Lewis B. Woodruff authored 18 treehopper species (16 now valid) and 2 subspecies (1 now elevated to species, 1 invalid), all belonging to the tribe Smiliini. See our news posting of 2012-09-14 [archive of past news], for further information on Woodruff, who at one time had a desk at the American Museum Natural History. The following plates are from Woodruff 1915a (pl. 4, figs. 1-5, now Atymna helena); fig. 6, now A. querci) and 1919a (pl. 23; Ophiderma spp. [Woodruff’s captions include some junior synonyms]).

Woodruff’s Treehopper Publications: Woodruff 1915a; Woodruff 1919a; Woodruff 1920a; Woodruff 1923a; Woodruff 1924a.

[Compiled by Matthew S. Wallace and Lewis L. Deitz, 9 November 2015]

Units Used to Measure Insects Prior to the Metric System
Be grateful that millimeters have largely replaced “lines” and “lunules” as units to measure treehoppers. By the way, a “lunule” is the white crescent-shaped area at the base of one’s fingernail--lunules vary in size and may even be absent in some individuals. More frequently, early entomological workers used “lines” as a unit of measurement, but the definition of a line varied among the English, French (ligne), and Germans (linie), and, in some instances, the definition varied even within a country. The Website includes a brief overview of early entomological measurements. To convert some of the more commonly used "lines" to millimeters, see “Notes on the line as a unit of measurement,” p. 11, from von Hayek, 1973, Bulletin of the British Museum (Natural History), Entomology Supplement 20: 1-309.

Guide to Treehopper Workers of the 1700s and Their Publications
This guide provides access to virtual copies of most of the literature on treehoppers by scholars of the 1700s, including their further works into the 1800s. One exception is Pierre A. Latreille, whose 1796a work is listed here, but not his 24 additional references on treehoppers published during the 1800s. Also excluded here are workers, such as H. R. Scheller, whose first publication appeared after 1799. The earliest work listed here is Linnaeus’s (1746a: p. 202) description of his species number 641, subsequently named Centrotus cornutus Linnaeus, 1758. Owing to modern technology and awe-inspiring international collaboration, this collection of rare and priceless publications is at your fingertips.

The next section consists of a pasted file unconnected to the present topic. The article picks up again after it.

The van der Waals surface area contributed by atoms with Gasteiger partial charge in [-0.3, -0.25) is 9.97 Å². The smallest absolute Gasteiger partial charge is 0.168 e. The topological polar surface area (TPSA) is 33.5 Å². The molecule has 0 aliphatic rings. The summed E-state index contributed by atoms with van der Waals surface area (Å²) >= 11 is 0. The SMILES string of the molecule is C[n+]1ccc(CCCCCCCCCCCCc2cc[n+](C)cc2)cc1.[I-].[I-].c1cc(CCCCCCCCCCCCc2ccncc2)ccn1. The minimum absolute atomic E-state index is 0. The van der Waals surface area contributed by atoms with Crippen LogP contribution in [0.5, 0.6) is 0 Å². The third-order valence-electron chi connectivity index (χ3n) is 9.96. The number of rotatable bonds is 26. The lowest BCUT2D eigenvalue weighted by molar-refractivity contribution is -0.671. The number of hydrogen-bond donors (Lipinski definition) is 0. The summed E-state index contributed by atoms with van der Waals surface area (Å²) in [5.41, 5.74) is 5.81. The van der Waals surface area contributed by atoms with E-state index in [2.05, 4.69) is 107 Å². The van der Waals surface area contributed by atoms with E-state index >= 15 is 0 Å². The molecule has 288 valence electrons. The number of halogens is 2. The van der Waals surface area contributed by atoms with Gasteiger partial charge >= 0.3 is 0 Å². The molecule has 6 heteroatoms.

Early contributions on treehoppers were sometimes published over a period of two or more years and subsequently bound into a single volume with a title page and introductory materials. Because of the principle of priority among taxonomic names, it is essential to establish the actual date of publication for each section of such works that describe new taxa (the section date may differ from that on the title page). Furthermore, the sequence of sections and placement of plates may vary among various bound copies of a work. In the absence of photography, illustrations were frequently produced from copper engravings (plates), and some were individually hand-colored, each plate being a unique work of art.